Johnson & Johnson's campaign to gain a key new approval for Xarelto (rivaroxaban) ran into stiff headwinds on Wednesday when it lost a narrow vote among a small group of FDA advisers. The balloting turned against J&J ($JNJ) after 6 of 10 outside experts concluded that the risk of bleeding and doubts about its pivotal data prevented them from endorsing an approval for preventing heart attacks and strokes among patients with heart problems. Four panel members voted for approval and one abstained.
J&J offered data demonstrating that the drug reduced the risk of death or stroke among acute coronary syndrome patients by 15%. But a majority of the panel questioned a significant increase in bleeding risk and wondered whether missing data on about 1,000 of the patients alongside a high dropout rate skewed the results in J&J's favor.
"Were there not questions about loss to follow-up and missing data, it would have been a yes," said Allan Coukell, a consumer rep on the panel, according to the Reuters report. The Cleveland Clinic's Steven Nissen says he wasn't convinced by the data, adding that he was looking for a more "robust" set of figures before he could assent.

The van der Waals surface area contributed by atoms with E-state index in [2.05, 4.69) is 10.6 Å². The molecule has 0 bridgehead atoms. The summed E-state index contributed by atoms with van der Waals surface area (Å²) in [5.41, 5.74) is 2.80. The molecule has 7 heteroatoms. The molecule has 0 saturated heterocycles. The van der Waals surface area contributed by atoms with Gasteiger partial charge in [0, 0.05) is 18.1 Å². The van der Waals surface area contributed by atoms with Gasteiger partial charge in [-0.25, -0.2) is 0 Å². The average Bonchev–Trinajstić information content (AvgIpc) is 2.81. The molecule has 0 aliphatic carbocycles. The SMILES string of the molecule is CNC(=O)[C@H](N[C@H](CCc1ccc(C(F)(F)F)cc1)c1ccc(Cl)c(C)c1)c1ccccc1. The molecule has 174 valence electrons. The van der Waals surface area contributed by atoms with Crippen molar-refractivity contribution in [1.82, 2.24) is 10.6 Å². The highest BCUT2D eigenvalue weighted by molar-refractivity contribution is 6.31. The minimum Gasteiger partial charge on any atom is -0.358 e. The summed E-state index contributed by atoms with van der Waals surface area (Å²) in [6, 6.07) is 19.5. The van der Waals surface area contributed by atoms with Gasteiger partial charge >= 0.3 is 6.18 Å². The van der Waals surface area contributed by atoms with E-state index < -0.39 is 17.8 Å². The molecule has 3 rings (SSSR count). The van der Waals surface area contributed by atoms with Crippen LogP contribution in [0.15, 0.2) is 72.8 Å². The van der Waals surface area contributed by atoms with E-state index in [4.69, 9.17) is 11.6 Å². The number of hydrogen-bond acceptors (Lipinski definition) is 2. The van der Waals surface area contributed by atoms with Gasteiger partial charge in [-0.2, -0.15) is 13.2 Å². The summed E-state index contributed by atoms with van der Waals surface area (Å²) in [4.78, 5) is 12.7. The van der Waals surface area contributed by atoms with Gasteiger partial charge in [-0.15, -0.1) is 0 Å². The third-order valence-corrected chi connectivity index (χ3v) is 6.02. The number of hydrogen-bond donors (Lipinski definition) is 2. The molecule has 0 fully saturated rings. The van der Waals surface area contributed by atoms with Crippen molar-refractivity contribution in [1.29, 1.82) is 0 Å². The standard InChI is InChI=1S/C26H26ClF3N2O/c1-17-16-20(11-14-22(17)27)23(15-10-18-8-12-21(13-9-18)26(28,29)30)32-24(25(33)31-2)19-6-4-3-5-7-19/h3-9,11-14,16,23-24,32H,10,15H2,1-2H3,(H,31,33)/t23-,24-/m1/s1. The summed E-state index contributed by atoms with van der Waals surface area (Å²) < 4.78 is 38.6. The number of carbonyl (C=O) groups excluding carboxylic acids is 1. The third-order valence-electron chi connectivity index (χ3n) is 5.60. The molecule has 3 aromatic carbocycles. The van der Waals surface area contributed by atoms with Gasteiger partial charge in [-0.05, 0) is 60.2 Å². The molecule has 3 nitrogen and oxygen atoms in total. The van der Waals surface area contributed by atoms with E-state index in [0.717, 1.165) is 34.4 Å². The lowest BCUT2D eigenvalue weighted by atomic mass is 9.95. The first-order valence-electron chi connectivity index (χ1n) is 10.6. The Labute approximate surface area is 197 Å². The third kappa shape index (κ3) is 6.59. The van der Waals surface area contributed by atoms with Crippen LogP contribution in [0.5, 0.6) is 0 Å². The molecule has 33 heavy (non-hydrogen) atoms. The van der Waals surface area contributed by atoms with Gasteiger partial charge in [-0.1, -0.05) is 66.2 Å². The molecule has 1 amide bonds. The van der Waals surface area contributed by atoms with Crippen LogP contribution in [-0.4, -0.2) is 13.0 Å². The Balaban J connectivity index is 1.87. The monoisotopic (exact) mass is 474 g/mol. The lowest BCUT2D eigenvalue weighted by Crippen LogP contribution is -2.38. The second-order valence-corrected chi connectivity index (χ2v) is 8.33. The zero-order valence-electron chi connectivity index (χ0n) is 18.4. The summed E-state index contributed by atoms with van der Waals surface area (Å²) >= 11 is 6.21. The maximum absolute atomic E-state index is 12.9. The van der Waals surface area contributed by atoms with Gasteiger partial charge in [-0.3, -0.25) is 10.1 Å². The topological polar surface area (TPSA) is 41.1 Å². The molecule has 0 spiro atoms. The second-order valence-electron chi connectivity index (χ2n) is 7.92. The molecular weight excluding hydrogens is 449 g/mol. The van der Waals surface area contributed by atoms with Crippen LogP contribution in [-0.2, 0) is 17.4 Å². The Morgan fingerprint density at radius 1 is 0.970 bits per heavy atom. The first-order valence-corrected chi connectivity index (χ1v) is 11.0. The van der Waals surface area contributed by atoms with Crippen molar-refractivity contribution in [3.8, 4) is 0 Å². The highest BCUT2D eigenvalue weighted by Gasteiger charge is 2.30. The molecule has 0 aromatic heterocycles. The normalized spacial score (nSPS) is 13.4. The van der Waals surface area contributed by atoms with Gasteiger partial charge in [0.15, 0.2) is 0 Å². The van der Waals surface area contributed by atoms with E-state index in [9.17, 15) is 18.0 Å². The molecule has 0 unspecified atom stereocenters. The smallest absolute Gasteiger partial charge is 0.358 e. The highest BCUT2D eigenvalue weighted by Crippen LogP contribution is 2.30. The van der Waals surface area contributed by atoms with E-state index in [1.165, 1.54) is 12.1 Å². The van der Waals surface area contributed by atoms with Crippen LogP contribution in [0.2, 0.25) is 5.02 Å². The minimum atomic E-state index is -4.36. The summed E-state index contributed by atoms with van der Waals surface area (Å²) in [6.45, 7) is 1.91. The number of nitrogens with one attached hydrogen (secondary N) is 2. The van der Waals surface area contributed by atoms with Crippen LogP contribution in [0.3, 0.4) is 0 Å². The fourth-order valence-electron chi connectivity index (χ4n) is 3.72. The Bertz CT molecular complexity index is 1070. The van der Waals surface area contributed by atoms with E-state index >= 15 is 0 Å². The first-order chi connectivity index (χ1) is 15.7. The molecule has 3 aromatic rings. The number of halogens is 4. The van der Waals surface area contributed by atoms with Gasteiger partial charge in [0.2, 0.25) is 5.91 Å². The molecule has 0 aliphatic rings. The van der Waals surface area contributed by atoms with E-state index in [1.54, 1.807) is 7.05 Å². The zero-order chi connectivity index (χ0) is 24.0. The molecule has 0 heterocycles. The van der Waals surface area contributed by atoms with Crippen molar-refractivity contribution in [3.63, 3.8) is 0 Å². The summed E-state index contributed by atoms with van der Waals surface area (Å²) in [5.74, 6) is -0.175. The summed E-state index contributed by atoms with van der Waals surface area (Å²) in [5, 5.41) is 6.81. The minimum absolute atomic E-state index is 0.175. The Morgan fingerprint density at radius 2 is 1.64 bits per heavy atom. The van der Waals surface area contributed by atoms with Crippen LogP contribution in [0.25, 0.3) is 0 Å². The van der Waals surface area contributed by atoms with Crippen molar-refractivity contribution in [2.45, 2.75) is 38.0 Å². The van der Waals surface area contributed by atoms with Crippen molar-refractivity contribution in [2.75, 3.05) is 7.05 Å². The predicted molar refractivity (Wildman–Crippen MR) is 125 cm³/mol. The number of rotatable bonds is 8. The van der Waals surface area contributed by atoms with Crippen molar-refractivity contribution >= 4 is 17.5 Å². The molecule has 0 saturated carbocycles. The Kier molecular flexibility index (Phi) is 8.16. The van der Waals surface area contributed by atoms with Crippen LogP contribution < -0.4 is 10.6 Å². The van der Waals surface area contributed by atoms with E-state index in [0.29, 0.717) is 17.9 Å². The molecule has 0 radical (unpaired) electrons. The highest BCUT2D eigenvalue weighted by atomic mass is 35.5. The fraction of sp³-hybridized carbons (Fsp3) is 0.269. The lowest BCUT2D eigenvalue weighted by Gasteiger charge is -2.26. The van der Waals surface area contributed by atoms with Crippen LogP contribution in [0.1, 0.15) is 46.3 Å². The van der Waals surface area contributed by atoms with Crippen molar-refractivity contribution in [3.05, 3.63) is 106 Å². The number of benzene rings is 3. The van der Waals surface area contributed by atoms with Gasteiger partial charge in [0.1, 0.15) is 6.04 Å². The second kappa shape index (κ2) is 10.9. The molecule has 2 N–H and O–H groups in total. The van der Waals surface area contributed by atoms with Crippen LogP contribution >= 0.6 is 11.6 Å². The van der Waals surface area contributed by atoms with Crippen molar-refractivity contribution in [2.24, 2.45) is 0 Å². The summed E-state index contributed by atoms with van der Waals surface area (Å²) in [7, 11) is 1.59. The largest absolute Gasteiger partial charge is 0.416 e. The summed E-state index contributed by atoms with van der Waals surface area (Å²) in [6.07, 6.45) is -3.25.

J&J developed Xarelto with Bayer with an eye to tackling a market of a million ACS cases a year in the U.S.
Boehringer Ingelheim's Pradaxa beat a pack of rivals to the heart market and Eliquis, a competing drug from Pfizer ($PFE) and Bristol-Myers Squibb ($BMY) is being considered at the FDA now. Regulators are slated to decide formally on Xarelto's fate before the end of June.
"We appreciate the thoroughness of the committee's review, and will ensure the questions raised today are addressed with the FDA," said Paul Burton, a vice president with Janssen Research & Development, in a statement.